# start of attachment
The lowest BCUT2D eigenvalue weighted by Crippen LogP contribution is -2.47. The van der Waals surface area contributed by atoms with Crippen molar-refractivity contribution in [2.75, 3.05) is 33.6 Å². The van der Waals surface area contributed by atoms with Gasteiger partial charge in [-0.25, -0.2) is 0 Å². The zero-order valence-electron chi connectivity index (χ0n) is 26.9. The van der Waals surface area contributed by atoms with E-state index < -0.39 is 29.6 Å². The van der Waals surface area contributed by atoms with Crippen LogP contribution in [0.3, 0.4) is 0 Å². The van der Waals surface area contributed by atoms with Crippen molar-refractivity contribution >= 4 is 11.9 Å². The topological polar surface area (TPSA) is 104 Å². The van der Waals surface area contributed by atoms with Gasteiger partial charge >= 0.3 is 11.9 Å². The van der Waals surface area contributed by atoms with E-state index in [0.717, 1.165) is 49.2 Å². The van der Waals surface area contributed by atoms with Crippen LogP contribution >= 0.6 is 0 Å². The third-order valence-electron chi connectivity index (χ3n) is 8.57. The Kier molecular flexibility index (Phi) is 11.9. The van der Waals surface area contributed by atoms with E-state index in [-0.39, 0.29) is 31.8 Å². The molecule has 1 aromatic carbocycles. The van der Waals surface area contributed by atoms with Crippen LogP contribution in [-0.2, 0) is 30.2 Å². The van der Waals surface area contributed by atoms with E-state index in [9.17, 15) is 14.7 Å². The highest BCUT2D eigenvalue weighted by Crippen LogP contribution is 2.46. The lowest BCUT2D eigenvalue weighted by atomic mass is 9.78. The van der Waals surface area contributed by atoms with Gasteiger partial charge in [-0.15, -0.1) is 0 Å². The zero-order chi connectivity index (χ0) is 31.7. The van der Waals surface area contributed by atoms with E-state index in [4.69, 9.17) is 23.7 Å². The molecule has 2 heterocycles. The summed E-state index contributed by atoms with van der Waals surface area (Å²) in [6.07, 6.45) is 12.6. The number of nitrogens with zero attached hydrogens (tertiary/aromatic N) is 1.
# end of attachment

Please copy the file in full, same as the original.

The lowest BCUT2D eigenvalue weighted by Crippen LogP contribution is -2.47. The van der Waals surface area contributed by atoms with Crippen molar-refractivity contribution in [2.75, 3.05) is 33.6 Å². The van der Waals surface area contributed by atoms with Gasteiger partial charge in [-0.25, -0.2) is 0 Å². The zero-order valence-electron chi connectivity index (χ0n) is 26.9. The van der Waals surface area contributed by atoms with E-state index < -0.39 is 29.6 Å². The van der Waals surface area contributed by atoms with Crippen LogP contribution in [0.3, 0.4) is 0 Å². The van der Waals surface area contributed by atoms with Crippen molar-refractivity contribution >= 4 is 11.9 Å². The topological polar surface area (TPSA) is 104 Å². The van der Waals surface area contributed by atoms with Gasteiger partial charge >= 0.3 is 11.9 Å². The van der Waals surface area contributed by atoms with E-state index in [0.717, 1.165) is 49.2 Å². The van der Waals surface area contributed by atoms with Crippen LogP contribution >= 0.6 is 0 Å². The third-order valence-electron chi connectivity index (χ3n) is 8.57. The Kier molecular flexibility index (Phi) is 11.9. The van der Waals surface area contributed by atoms with E-state index in [-0.39, 0.29) is 31.8 Å². The molecule has 1 aromatic carbocycles. The van der Waals surface area contributed by atoms with Crippen LogP contribution in [-0.2, 0) is 30.2 Å². The van der Waals surface area contributed by atoms with E-state index in [9.17, 15) is 14.7 Å². The highest BCUT2D eigenvalue weighted by Crippen LogP contribution is 2.46. The lowest BCUT2D eigenvalue weighted by atomic mass is 9.78. The van der Waals surface area contributed by atoms with Gasteiger partial charge in [-0.15, -0.1) is 0 Å². The zero-order chi connectivity index (χ0) is 31.7. The van der Waals surface area contributed by atoms with E-state index in [4.69, 9.17) is 23.7 Å². The molecule has 2 heterocycles. The summed E-state index contributed by atoms with van der Waals surface area (Å²) in [6.07, 6.45) is 12.6. The number of nitrogens with zero attached hydrogens (tertiary/aromatic N) is 1.